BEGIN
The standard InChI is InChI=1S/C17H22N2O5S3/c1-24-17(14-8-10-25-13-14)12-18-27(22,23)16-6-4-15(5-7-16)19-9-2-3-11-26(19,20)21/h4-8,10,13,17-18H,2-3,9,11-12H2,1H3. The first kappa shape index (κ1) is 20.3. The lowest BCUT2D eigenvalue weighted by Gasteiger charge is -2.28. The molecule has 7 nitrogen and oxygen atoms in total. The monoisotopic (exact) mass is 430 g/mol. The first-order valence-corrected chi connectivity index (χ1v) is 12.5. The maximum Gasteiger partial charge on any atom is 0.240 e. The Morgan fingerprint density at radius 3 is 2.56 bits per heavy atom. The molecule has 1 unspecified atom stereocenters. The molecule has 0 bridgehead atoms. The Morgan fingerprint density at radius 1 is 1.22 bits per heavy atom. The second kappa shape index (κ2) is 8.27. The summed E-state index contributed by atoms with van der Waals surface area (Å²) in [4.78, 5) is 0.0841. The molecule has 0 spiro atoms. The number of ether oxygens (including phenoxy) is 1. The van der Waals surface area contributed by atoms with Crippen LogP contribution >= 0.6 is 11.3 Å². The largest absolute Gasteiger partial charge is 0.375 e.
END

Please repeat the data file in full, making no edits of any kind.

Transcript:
The standard InChI is InChI=1S/C17H22N2O5S3/c1-24-17(14-8-10-25-13-14)12-18-27(22,23)16-6-4-15(5-7-16)19-9-2-3-11-26(19,20)21/h4-8,10,13,17-18H,2-3,9,11-12H2,1H3. The first kappa shape index (κ1) is 20.3. The lowest BCUT2D eigenvalue weighted by Gasteiger charge is -2.28. The molecule has 7 nitrogen and oxygen atoms in total. The monoisotopic (exact) mass is 430 g/mol. The first-order valence-corrected chi connectivity index (χ1v) is 12.5. The maximum Gasteiger partial charge on any atom is 0.240 e. The Morgan fingerprint density at radius 3 is 2.56 bits per heavy atom. The molecule has 1 unspecified atom stereocenters. The molecule has 0 bridgehead atoms. The Morgan fingerprint density at radius 1 is 1.22 bits per heavy atom. The second kappa shape index (κ2) is 8.27. The summed E-state index contributed by atoms with van der Waals surface area (Å²) in [4.78, 5) is 0.0841. The molecule has 0 spiro atoms. The number of ether oxygens (including phenoxy) is 1. The van der Waals surface area contributed by atoms with Crippen LogP contribution >= 0.6 is 11.3 Å². The largest absolute Gasteiger partial charge is 0.375 e.